“Je ne vous comprends pas”

With our bags safely in hand, we trekked through the airport to the train terminal. The German bubble popped and at last we were firmly planted in French-speaking territory. My first challenge was to collect our train tickets. I made a beeline for the ticket machine, but it didn’t work. I looked around for a ticketing office, but didn’t see one. There was an info booth, so I took a deep breath and stepped into line.

As I waited, I went through the familiar ritual of making a mental script of the conversation I was about to have. I thought about what I would say and what the attendant would probably reply, pausing to dredge up some words from deep in my memory bank.

When it was my turn, I approached the window, put on a bright American smile, and said, as clearly as I could muster, “Can you tell me where to collect my train tickets?”

The surly boy behind the glass looked at me like a crazy person and said, “At the ticket machine,” as though it was the most obvious thing in the world. I was prepared for this possibility, and told him that I’d already tried the machine, and it was only for buying tickets. I’d already paid for mine and just needed to collect it from a different machine, or maybe a ticketing office. He gave me that what-the-hell-are-you-talking-about look again and said indignantly, “Je ne vous comprends pas.”—I don’t understand you. He shrugged his shoulders as though he hoped I would just go away.

My face fell, and an uncharacteristic wave of anger welled up in me. This was definitely off script. I wanted to tell him that he was being rude, that that was a rude thing to say to someone who was clearly trying very hard to communicate. But I was muted and couldn’t find the words to express myself. I dropped the nice American girl act and brandished my iPod in front of him, showing him my train ticket reservation on the screen. “I don’t know how else to explain it to you,” I said in half-broken French. “The ticket machines are only for buying tickets. I bought my ticket online. It’s already paid for. My train is leaving in 20 minutes, and I just need to find where to collect my ticket.”

“But you have your ticket right there, on your mobile,” he said, clearly exasperated with me.

“No, this is not my ticket. This is my reservation number. It’s not a ticket. I have to use this number to collect my ticket, which is what I’m trying to ask you about.” I had to restrain myself from stomping my foot. Just when I was about to give up, understanding dawned on his face, and he said, “Oh. It’s just right through those doors.”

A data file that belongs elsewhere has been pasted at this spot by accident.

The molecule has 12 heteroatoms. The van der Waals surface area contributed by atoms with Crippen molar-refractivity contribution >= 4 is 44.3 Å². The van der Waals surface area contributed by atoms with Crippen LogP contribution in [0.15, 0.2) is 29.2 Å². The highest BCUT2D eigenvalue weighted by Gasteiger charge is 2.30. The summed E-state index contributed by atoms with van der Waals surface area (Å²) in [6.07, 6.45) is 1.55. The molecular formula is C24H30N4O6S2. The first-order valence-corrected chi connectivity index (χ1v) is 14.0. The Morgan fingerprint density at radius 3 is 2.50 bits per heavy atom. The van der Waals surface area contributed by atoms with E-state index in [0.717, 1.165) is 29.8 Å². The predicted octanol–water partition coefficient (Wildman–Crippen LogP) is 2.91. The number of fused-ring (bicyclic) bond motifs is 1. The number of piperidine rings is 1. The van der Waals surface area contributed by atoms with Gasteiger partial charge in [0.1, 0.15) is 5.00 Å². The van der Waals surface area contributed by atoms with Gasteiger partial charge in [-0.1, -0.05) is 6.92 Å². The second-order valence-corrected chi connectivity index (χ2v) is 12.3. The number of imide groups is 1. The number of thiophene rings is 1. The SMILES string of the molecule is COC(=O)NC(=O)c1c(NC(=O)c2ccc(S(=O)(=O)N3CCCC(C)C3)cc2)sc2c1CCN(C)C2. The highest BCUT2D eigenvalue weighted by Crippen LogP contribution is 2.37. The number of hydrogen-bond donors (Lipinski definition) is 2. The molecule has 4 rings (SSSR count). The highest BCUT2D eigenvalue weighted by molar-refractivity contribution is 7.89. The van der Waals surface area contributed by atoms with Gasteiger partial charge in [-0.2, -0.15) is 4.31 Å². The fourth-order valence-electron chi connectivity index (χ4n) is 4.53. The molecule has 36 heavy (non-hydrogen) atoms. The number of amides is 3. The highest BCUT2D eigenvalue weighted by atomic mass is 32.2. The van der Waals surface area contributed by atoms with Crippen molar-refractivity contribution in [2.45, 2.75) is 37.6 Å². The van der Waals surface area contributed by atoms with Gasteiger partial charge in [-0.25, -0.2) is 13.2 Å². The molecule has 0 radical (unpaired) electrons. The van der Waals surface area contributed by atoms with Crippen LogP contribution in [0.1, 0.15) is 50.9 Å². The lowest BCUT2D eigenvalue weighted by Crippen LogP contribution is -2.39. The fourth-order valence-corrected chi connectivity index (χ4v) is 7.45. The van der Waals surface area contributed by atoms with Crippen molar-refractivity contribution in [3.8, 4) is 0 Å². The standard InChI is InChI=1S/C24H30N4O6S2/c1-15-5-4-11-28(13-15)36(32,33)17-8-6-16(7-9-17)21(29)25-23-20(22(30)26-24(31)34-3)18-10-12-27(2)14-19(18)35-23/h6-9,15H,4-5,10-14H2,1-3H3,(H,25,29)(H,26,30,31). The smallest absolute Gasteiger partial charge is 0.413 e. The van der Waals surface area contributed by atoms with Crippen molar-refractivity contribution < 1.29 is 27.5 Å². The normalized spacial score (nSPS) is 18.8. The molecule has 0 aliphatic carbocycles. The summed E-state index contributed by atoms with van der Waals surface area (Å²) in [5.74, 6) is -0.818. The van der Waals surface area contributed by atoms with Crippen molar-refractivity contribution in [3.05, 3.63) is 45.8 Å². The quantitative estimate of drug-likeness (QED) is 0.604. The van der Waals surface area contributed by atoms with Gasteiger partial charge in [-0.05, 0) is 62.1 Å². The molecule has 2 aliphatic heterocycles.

I rolled my eyes at him and left in a huff, not even bothering to say thank you. In my mind, I knew that the info boy was being ridiculous, that that exchange was not necessarily due to my lack of French, but to his lack of knowledge about the train station. But in my heart, I felt Keh-TEE withering away, and knew that she didn’t really exist at the moment. I was shaken by that first French conversation, and off on a bit of a bad note.

I did get to speak a bit of French during our time in France, but it was much different now that I was just a tourist passing through. Most people would switch to English as soon as they heard my accent. Alix explained to me that they were trying to be polite, that they thought I was making a great effort to speak French. It was true, I was making a great effort. That was the part that stung a bit, like seeing an old friend that used to be so close to you, that you aren’t sure how to talk to anymore.

Not All Bad

Even though I had a rough time with the French language, it was still fun to be in France again. Alix lives in Nantes, in the northeast corner of France near the Atlantic coast, and it was cool to see a different region than I had visited before. I was also glad to be able to show Sarah a bit of the country that had such an influence in my growing-up process. But the next time I go to France, I’ll be more prepared. Hopefully Keh-TEE will make an appearance then.

I’ll let the photos do the talking about what we did during our time in Nantes and Paris!`